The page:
“So I think [the median statistic] is an important figure to look at when we’re having debates around SMSFs being superannuation vehicles just for the very wealthy or the very high income earners.

“The important statistics are those median figures and they do show [there is] around $360,000 per member or $640,000 per SMSF, [and this does not indicate they are] a vehicle for very high net worth people and a lot of our SMSF members who would be in retirement phase would potentially be relying on a part pension to supplement their SMSF income.”

With regard to the make-up of SMSF members, gleaned from the 2016 income year, George indicated there was significance in how many were close to retirement.

“There is a very significant number of members aged from 55 to 69. What we’re looking at there is over the next 15 to 20 years there is a significant proportion of SMSF members, just over 40 per cent, who are in retirement phase already or will be moving into retirement phase,” he said.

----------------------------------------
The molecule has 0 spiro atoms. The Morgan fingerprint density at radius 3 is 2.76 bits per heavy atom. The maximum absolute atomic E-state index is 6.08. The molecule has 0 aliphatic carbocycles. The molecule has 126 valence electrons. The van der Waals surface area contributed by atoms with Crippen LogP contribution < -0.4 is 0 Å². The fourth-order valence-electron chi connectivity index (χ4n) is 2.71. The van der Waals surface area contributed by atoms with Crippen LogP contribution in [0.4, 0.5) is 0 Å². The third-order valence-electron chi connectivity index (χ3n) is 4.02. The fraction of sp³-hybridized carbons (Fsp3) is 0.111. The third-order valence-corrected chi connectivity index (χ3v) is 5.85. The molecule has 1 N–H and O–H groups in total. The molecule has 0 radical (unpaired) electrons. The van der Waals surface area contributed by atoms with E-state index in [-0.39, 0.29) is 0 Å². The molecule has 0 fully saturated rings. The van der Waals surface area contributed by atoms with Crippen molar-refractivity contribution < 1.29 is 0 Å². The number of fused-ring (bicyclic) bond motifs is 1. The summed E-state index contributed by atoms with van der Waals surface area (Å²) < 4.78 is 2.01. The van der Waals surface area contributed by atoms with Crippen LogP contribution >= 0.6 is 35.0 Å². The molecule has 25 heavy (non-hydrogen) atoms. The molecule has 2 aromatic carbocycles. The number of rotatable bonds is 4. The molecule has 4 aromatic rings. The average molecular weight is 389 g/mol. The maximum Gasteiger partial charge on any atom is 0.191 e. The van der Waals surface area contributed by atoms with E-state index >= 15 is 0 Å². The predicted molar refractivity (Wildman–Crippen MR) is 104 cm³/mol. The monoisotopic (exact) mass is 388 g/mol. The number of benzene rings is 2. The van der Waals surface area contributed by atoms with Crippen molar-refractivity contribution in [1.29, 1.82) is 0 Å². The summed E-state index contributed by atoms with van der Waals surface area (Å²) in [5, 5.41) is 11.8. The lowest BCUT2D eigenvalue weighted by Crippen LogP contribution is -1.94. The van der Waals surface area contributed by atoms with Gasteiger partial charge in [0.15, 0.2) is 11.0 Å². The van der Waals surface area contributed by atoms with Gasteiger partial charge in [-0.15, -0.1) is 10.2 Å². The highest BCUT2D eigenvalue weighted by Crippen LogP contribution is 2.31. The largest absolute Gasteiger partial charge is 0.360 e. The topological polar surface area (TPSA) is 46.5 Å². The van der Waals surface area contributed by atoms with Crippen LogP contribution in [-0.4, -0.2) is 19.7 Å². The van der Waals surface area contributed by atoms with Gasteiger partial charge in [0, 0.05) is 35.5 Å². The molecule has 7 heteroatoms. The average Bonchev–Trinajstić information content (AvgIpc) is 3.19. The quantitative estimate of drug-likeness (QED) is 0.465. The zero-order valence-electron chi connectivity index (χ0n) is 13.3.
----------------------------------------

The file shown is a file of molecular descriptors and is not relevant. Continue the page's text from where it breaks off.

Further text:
“That shows that the sector is ageing in terms of its demographic and it’s an important consideration for advisers to remember that the sector is going to have a far greater focus on retirement income over the next 10 to 20 years and we need to think about the challenges that come with that.”

 

Darin Tyson-Chan
July 24, 2018
smsmagazine.com.au

 

 

Tools for budgeting, cash flow, Super and more ….

Better financial management and improved financial literacy will help attainment your long-term goal.  The resources in our Financial Tools will help.  Available 24/7.